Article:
Monthly Archives: F Y

64x64x16colours (Sweetie16) PixelArt with Pixelorama “β-karoten – We know whom will be eat”

→ Version en français ici

β-karoten - We know whom will be eat

I participated to the LoveByte Battleground demoparty> that runned this week-end, by posting a drawing last week. Sadly/funnily , there was few mistake ^^:
* I made a 64×64 pixels picture instead of a 128×128 one. The palette for the competition was 16 colours Sweetie16 (the default one on FOSS, TIC-80 fantasy console (Source code)).
* My second mistake is I’ve uploaded a first version, and few hours later another one using (FOSS) source code) on Debian on (FOSH) RISC−V (Specifications, there are lot of free or not implementations) emulator of FOSS Qemu (Source code, Git instance), the first upload worked fine but the second one didn’t work (maybe because my installation of Netsurf doesn’t manage javascript)^^. I also performed in a livecoding match (256 bytes and 25 minutes limits). Result of my poor production, Commented Live coding session record.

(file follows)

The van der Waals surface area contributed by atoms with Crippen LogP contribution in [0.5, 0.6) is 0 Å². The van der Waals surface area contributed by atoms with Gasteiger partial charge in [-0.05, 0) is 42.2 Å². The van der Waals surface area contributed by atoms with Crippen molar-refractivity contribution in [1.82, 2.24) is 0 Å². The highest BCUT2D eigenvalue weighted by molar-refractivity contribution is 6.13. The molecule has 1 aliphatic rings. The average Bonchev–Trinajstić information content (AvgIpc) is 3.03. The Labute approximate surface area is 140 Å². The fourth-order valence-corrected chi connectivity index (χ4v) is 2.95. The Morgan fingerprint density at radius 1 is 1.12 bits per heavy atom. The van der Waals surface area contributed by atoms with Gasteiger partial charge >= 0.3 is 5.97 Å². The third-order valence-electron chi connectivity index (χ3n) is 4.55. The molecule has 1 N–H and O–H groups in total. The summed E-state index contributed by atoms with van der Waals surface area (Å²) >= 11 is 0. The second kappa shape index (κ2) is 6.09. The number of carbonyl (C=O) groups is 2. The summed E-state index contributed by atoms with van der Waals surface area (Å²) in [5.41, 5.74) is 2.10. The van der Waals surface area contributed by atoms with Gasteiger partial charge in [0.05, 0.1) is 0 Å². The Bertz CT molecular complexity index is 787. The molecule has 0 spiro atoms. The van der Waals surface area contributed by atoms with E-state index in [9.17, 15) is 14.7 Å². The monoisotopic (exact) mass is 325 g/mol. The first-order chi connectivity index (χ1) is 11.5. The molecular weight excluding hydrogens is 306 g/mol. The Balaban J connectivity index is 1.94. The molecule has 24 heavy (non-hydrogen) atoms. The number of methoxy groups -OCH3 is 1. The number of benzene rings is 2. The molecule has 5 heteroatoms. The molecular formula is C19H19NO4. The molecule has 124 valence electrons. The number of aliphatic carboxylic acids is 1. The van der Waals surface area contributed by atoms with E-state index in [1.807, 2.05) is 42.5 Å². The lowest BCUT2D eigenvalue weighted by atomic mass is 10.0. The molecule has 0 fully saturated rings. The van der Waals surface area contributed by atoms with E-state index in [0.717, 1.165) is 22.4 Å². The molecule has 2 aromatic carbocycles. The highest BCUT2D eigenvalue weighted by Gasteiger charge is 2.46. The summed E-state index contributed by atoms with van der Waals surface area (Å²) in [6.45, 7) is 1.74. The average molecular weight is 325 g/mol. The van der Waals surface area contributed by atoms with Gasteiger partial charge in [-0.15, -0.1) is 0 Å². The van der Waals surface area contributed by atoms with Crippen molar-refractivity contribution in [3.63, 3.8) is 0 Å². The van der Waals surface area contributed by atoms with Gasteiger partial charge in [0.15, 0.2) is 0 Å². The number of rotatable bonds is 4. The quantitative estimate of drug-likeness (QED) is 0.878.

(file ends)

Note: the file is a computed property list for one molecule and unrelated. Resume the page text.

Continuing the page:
This is made with FOSS Pixelorama (Source code), itself made on FOSS Godot game engine (Source code). I use FOSS Arch Linux OS. Also made a ArchLinux AUR package pixelorama-git after pixelorama package (for git version, I would like to use v0.9, still not out, only v0.8 was available). There are pixelorama package (last stable, compiling from source), and pixelorama-bin package (from developers binary tarball). Pixelorama is a Pixel art picture and animation editor. I believe I discovered Pixelorama thanks to blog